Best series - Apr. 23-25, a sweep of Pittsburgh; Houston scored 19 runs and gave up eight while bringing themselves within two games of .500.
Worst series - Apr. 5-7, a sweep by San Francisco; Houston was shut out once and gave up 10 runs in the finale. Set a bad tone for the rest of the season.
Notes: An eight-game losing streak opened the season and another eight-game losing streak began at the end of this month. Three one-run victories in Chicago and against Florida helped salvage each of those series, but the rest of the month was horrible.
Record - 9-20
85 runs scored, 157 runs allowed
Best series - May 11-13, a sweep of St. Louis. Myers, Rodriguez and Norris each got a victory while LIndstrom saved all three games. Astros scored 19 runs but gave up 10 and pulled within eight games of .500.
Worst series - May 28-30, lost two of three in Cincinnati; Houston gave up 27 runs in the two losses and 41 in the final four days of May (counting one game against Washington), despite shutting out the Reds in Houston's lone victory.
Notes: Houston had three three-game losing streaks, o one five-game losing streak and finished up an eight-game losing streak all in this month. The Astros began the month seven games below .500 and finished 17 games below the mark. This was possibly the worst month of baseball I have seen in my lifetime.
Record - 14-14
124 runs scored, 146 runs allowed
Best series - June 7-10, taking three of four in Colorado; two of the wins were off the Rockies' bullpen and two of the three were one-run games.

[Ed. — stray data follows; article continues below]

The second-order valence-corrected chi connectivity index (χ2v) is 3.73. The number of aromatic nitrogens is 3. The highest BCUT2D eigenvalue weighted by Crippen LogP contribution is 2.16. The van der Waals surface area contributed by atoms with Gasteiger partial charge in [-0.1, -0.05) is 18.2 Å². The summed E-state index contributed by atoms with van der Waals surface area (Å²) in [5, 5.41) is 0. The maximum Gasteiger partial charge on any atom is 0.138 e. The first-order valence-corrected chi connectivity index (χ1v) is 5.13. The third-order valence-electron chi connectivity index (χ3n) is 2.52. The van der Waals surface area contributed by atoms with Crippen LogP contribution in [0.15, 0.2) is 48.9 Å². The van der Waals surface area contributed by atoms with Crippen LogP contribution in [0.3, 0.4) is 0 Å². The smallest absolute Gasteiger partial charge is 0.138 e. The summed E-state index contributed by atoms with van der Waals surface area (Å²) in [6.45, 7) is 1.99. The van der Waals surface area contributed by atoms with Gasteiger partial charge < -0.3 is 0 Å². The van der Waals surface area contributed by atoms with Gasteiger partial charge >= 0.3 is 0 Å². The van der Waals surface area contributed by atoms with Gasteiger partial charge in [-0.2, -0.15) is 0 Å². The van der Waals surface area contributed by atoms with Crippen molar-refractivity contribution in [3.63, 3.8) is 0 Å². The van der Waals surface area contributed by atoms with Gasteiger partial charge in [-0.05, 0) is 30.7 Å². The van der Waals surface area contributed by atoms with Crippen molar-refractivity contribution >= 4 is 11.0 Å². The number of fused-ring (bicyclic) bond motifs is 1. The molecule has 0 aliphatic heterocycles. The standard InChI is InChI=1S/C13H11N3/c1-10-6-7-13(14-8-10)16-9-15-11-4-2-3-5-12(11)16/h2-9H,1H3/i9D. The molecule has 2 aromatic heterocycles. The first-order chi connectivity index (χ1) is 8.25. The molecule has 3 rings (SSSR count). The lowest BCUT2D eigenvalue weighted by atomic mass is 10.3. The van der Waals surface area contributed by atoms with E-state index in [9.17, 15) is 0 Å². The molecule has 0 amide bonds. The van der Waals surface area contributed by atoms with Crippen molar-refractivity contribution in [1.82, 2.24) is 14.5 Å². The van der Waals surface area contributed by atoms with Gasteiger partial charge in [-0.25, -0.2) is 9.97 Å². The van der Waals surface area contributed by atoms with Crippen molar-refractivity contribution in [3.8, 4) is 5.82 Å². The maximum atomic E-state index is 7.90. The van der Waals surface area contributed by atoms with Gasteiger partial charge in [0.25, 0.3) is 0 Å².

Notes: The start of this turnaround could have come when Houston lost to Washington 14-4 on the last day of May, but then bounced back to win the next three games. Houston won five of the nine series and all four of the ones they lost were against American League teams.
Record - 13-11
96 runs scored, 93 runs allowed
Best series - July 30-31, Aug. 1, a sweep in Milwaukee; yeah, I cheated and added the first game in August, but this was a great win and sparked a nice run next month. JA Happ got a victory and Houston shut out the Brewers in two straight games.
Worst series - July 1-4, dropping three of four in San Diego; The Astros were shut out twice and managed just two runs in the series finale. That included a game the Astros lost 1-0. If there is a game that was more indicative of the Astros season (good pitching, no offense), I don't know of one.
Notes: With trade rumors swirling around, the Astros played some inspired baseball and had a winning record for the first month of this season. Houston started playing the National League Central again, but had an up and down start.They swept the Pirates, but dropped two of three to the Cardinals. They took a series against the Cubs, but lost one to Cincy. It wasn't until the deadline that Houston started playing a little more consistently.
Record - 17-12
120 runs scored, 103 runs allowed
Best series - Aug. 23-26, a sweep in Philly; This was a no-brainer. Sweeping the defending NL champions at home was pretty damned sweet.
Worst series - Aug. 16-18, dropping two of three from the Mets; I could have picked the sweep by Milwaukee, but this one stung worse. The Mets didn't score more than three runs in any of these games, but took two of them just the same.
Notes: This was undoubtedly the best month of baseball the Astros had played. It also included their best stretch of baseball, from the 22nd through Sep. 1. This was also the highest scoring month for Houston's offense and their best run differential.
Record - 15-15
116 runs scored, 131 runs allowed
Best series - Sep. 17-19, taking two of three in Cincy; a two-run victory and a one-run victory were both saved by Lyon and were the last real show of friskiness by Houston.
Worst series - Sep. 20-23, dropping three of four in Washington; adding insult to injury was the fact that Tyler Clippard one two of these three games.
Notes: The Astros finished at .500 in the end of the season, but dropped nine of their last 13. The way they flopped at the end of the season took away from the 12-6 run they put up to begin September.